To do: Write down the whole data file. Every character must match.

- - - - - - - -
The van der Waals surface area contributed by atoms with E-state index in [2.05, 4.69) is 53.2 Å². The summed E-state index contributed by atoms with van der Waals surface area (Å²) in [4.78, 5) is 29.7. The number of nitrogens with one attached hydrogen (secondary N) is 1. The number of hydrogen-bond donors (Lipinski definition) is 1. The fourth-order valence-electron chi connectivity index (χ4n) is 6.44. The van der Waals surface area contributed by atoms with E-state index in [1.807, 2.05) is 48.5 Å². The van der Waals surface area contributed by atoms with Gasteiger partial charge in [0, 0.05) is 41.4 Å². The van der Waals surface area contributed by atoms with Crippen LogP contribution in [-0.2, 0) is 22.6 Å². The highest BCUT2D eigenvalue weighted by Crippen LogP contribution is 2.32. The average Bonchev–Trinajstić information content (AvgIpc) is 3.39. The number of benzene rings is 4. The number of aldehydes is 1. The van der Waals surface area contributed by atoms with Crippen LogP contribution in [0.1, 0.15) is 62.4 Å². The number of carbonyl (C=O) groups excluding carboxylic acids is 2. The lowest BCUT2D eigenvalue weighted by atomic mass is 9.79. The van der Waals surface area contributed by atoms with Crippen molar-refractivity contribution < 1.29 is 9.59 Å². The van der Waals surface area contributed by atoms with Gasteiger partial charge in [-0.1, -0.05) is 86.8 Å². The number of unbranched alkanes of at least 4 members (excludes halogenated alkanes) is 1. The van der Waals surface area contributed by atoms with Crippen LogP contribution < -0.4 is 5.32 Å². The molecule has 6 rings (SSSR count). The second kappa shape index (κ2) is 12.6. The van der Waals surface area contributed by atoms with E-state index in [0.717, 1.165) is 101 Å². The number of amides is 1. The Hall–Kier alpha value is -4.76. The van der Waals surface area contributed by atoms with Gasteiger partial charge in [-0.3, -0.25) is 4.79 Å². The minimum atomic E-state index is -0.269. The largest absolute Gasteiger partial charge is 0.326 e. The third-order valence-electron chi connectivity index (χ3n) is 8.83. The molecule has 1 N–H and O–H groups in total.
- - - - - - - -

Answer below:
The van der Waals surface area contributed by atoms with E-state index in [2.05, 4.69) is 53.2 Å². The summed E-state index contributed by atoms with van der Waals surface area (Å²) in [4.78, 5) is 29.7. The number of nitrogens with one attached hydrogen (secondary N) is 1. The number of hydrogen-bond donors (Lipinski definition) is 1. The fourth-order valence-electron chi connectivity index (χ4n) is 6.44. The van der Waals surface area contributed by atoms with E-state index in [1.807, 2.05) is 48.5 Å². The van der Waals surface area contributed by atoms with Gasteiger partial charge in [0, 0.05) is 41.4 Å². The van der Waals surface area contributed by atoms with Crippen LogP contribution in [-0.2, 0) is 22.6 Å². The highest BCUT2D eigenvalue weighted by Crippen LogP contribution is 2.32. The average Bonchev–Trinajstić information content (AvgIpc) is 3.39. The number of benzene rings is 4. The number of aldehydes is 1. The van der Waals surface area contributed by atoms with Crippen LogP contribution in [0.1, 0.15) is 62.4 Å². The number of carbonyl (C=O) groups excluding carboxylic acids is 2. The lowest BCUT2D eigenvalue weighted by atomic mass is 9.79. The van der Waals surface area contributed by atoms with Crippen molar-refractivity contribution < 1.29 is 9.59 Å². The van der Waals surface area contributed by atoms with Gasteiger partial charge in [-0.1, -0.05) is 86.8 Å². The number of unbranched alkanes of at least 4 members (excludes halogenated alkanes) is 1. The van der Waals surface area contributed by atoms with Crippen LogP contribution < -0.4 is 5.32 Å². The molecule has 6 rings (SSSR count). The second kappa shape index (κ2) is 12.6. The van der Waals surface area contributed by atoms with E-state index in [0.717, 1.165) is 101 Å². The number of amides is 1. The Hall–Kier alpha value is -4.76. The van der Waals surface area contributed by atoms with Gasteiger partial charge in [-0.3, -0.25) is 4.79 Å². The minimum atomic E-state index is -0.269. The largest absolute Gasteiger partial charge is 0.326 e. The third-order valence-electron chi connectivity index (χ3n) is 8.83. The molecule has 1 N–H and O–H groups in total.